Underlying drivers are often ignored because they can be complex – involving social, economic, political, cultural and technological processes – and thus difficult to control, the report notes.

Moreover, less attention has been paid to studying them, pointing up the need for more research on drivers at the national level, according to study co-author Martin Herold.

“Carbon happens to be the story that has generated interest in preserving forests. It’s quantifiable. If you say, for example, ‘Let’s protect biodiversity,’ that tends to be more difficult to directly measure and monitor,” said Herold, a professor at Wageningen University in the Netherlands.

“It can also be quite hard to link underlying drivers to deforestation. To say this piece of forest was cut because of international demand for one thing, or because of poverty or population growth, can be very difficult,” Herold said.

“In the past, countries have never been asked to really assess drivers, but they have been encouraged to, by donors and ina COP 19 decision in Warsaw, for example,” he said.

"Will landscape monitoring be the next challenge for REDD+?": An inside look at this study, by co-author Giulia Salvini, can be read here. Marco Simola/CIFOR photo

FURTHER READING: “Will landscape monitoring be the next challenge for REDD+?”: An inside look at this study, by lead author Giulia Salvini, can be read here. Marco Simola/CIFOR photo

 

‘SHYING AWAY FROM REFORM’

Countries described a variety of “direct interventions” to address deforestation and forest degradation in their REDD+ documents, from sustainable forest management to agroforestry.

But more complex measures to address drivers, known as “enabling interventions,” remain vague. Thirty-six countries, for example, proposed good-governance interventions but rarely take into account existing or planned policies and programs that might lead to deforestation and forest degradation.

The scant attention given to underlying drivers and weak enabling interventions show a lack of political will to carry out the reforms needed to tackle deforestation, according to Maria Brockhaus, a senior scientist at the Center for International Forestry Research (CIFOR) and a co-author of the study. Such reforms, she said, require involvement much beyond the forestry sector and are often met with resistance from powerful interested parties.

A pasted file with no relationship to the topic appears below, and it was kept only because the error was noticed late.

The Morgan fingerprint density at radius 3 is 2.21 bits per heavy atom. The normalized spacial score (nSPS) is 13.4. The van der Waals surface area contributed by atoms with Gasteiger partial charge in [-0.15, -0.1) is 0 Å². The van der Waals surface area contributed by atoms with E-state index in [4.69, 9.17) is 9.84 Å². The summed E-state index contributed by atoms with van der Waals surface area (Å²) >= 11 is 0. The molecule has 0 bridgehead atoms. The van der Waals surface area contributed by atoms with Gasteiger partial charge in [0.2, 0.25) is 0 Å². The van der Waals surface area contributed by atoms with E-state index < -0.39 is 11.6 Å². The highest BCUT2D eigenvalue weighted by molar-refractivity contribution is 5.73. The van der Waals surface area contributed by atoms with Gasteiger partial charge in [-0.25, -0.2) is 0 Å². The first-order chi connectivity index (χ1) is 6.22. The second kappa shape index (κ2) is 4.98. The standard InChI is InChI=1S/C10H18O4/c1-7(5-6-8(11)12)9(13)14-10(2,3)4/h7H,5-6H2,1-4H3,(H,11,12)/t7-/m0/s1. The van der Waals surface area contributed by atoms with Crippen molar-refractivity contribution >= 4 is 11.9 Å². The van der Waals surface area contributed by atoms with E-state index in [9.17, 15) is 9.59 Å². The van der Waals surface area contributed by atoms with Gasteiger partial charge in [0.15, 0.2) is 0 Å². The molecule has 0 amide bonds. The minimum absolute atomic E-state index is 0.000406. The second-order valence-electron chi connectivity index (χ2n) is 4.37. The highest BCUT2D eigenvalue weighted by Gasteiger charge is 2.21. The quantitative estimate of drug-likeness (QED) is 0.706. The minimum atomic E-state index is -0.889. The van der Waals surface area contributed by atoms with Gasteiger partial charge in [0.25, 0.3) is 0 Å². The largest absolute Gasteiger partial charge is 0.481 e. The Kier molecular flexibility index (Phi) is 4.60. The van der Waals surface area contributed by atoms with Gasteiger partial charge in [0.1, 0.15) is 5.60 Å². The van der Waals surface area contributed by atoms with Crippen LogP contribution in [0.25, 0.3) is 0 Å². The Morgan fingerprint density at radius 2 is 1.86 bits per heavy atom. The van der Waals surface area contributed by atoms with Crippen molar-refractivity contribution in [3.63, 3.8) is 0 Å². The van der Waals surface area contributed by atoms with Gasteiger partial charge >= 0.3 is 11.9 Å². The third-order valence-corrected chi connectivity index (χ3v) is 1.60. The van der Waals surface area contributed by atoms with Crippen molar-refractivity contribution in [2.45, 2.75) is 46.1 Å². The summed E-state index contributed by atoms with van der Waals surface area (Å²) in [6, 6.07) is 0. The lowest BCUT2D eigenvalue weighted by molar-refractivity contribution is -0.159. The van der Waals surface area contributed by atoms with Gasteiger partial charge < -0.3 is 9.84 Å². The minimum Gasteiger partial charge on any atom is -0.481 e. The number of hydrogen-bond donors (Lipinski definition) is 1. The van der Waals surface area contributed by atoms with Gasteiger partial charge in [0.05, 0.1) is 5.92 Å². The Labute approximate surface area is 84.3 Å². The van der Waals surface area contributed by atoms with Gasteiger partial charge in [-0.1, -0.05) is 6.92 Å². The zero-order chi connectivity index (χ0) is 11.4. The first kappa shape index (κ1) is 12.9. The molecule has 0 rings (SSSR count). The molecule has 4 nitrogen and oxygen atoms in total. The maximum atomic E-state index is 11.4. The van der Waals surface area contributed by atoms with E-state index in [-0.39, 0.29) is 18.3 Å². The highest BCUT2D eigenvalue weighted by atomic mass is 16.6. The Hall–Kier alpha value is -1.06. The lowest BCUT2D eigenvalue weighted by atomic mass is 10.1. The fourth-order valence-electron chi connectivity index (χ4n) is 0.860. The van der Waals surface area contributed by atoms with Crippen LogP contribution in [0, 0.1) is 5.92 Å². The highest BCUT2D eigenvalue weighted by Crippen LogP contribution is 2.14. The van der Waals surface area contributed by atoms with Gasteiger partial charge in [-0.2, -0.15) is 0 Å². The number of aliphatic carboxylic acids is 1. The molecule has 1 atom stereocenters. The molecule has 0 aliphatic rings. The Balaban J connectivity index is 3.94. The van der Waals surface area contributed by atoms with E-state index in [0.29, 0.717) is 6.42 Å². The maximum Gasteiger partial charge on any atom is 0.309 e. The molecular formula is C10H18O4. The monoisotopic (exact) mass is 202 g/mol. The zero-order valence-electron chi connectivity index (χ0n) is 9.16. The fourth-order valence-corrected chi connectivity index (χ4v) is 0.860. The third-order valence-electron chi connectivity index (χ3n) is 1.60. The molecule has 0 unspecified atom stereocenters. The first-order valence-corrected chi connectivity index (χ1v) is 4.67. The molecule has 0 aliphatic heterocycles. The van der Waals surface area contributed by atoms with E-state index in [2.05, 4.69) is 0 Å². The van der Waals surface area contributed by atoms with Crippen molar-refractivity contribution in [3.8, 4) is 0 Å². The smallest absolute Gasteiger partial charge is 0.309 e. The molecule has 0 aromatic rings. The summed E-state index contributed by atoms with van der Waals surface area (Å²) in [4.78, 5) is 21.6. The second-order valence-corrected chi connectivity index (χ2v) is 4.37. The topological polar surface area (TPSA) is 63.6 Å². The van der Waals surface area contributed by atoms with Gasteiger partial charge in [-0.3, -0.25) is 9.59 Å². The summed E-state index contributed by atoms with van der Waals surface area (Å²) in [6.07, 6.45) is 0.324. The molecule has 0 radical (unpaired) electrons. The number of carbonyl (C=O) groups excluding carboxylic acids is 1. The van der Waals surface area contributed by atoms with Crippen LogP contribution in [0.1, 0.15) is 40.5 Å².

“It seems that countries are still shying away from larger reforms that would enable the required change and new policies for REDD+,” she said. “Removing perverse incentives or reforming land tenure remain good example … This often has to do with underlying interests and stakes.”

RECOMMENDATIONS

The report recommends more attention be paid to building accurate and complete data sets, explaining that countries with stronger data tended to design better-targeted interventions.

The report also calls for more research into why more action is being taken against forest degradation than deforestation.

Herold said this was likely because it is something countries feel like they can do in the short term.

“They cannot easily deal with international drivers – they can divert them – but if they want to do something concrete, changing agriculture that reduces natural forest is more complex than just going and planting trees or rehabilitating forest,” he said.

The study, “How countries link REDD+ interventions to drivers in their readiness plans: implications for monitoring systems,” can be read here.

For further information about the topics of this research, please contact Giulia Salvini at giulia.salvini@wur.nl or Maria Brockhaus at m.brockhaus@cgiar.org.

This research forms part of the CGIAR Research Program on Forests, Trees and Agroforestry.

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Topic(s) :   REDD+